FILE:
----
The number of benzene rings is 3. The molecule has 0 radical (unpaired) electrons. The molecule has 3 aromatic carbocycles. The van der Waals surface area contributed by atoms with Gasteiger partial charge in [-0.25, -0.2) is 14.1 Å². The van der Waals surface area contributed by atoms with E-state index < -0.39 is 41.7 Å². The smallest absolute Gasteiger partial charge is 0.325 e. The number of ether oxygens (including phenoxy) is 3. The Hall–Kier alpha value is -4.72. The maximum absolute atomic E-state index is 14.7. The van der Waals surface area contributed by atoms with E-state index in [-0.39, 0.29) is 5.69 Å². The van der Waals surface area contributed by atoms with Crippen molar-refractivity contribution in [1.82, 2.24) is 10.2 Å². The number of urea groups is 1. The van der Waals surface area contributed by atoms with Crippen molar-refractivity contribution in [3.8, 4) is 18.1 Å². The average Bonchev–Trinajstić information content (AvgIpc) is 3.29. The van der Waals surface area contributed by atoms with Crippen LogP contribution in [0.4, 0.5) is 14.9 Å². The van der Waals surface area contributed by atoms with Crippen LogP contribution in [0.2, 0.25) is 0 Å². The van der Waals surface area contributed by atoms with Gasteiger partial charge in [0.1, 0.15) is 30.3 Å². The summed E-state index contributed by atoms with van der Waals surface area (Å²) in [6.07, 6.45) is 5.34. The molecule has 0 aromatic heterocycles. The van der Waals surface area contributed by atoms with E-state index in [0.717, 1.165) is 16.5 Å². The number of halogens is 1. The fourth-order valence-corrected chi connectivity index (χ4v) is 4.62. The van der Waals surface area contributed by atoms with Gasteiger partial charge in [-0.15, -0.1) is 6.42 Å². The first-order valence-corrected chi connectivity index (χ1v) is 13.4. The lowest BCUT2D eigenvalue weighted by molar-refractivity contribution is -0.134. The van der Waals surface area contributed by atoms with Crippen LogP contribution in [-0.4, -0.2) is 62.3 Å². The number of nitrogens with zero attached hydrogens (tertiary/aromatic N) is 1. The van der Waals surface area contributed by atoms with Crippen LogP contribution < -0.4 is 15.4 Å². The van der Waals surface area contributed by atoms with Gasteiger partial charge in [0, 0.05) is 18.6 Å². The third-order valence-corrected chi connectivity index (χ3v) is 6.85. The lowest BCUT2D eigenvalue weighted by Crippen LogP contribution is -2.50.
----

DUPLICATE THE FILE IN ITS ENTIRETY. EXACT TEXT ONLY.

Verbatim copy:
The number of benzene rings is 3. The molecule has 0 radical (unpaired) electrons. The molecule has 3 aromatic carbocycles. The van der Waals surface area contributed by atoms with Gasteiger partial charge in [-0.25, -0.2) is 14.1 Å². The van der Waals surface area contributed by atoms with E-state index < -0.39 is 41.7 Å². The smallest absolute Gasteiger partial charge is 0.325 e. The number of ether oxygens (including phenoxy) is 3. The Hall–Kier alpha value is -4.72. The maximum absolute atomic E-state index is 14.7. The van der Waals surface area contributed by atoms with E-state index in [-0.39, 0.29) is 5.69 Å². The van der Waals surface area contributed by atoms with Crippen molar-refractivity contribution in [1.82, 2.24) is 10.2 Å². The number of urea groups is 1. The van der Waals surface area contributed by atoms with Crippen molar-refractivity contribution in [3.8, 4) is 18.1 Å². The average Bonchev–Trinajstić information content (AvgIpc) is 3.29. The van der Waals surface area contributed by atoms with Crippen LogP contribution in [0.4, 0.5) is 14.9 Å². The van der Waals surface area contributed by atoms with Crippen LogP contribution in [0.2, 0.25) is 0 Å². The van der Waals surface area contributed by atoms with Gasteiger partial charge in [0.1, 0.15) is 30.3 Å². The summed E-state index contributed by atoms with van der Waals surface area (Å²) in [6.07, 6.45) is 5.34. The molecule has 0 aromatic heterocycles. The van der Waals surface area contributed by atoms with E-state index in [0.717, 1.165) is 16.5 Å². The number of halogens is 1. The fourth-order valence-corrected chi connectivity index (χ4v) is 4.62. The van der Waals surface area contributed by atoms with Gasteiger partial charge in [-0.15, -0.1) is 6.42 Å². The first-order valence-corrected chi connectivity index (χ1v) is 13.4. The lowest BCUT2D eigenvalue weighted by molar-refractivity contribution is -0.134. The van der Waals surface area contributed by atoms with Crippen LogP contribution in [-0.4, -0.2) is 62.3 Å². The number of nitrogens with zero attached hydrogens (tertiary/aromatic N) is 1. The van der Waals surface area contributed by atoms with Crippen LogP contribution < -0.4 is 15.4 Å². The van der Waals surface area contributed by atoms with Gasteiger partial charge in [0, 0.05) is 18.6 Å². The third-order valence-corrected chi connectivity index (χ3v) is 6.85. The lowest BCUT2D eigenvalue weighted by Crippen LogP contribution is -2.50.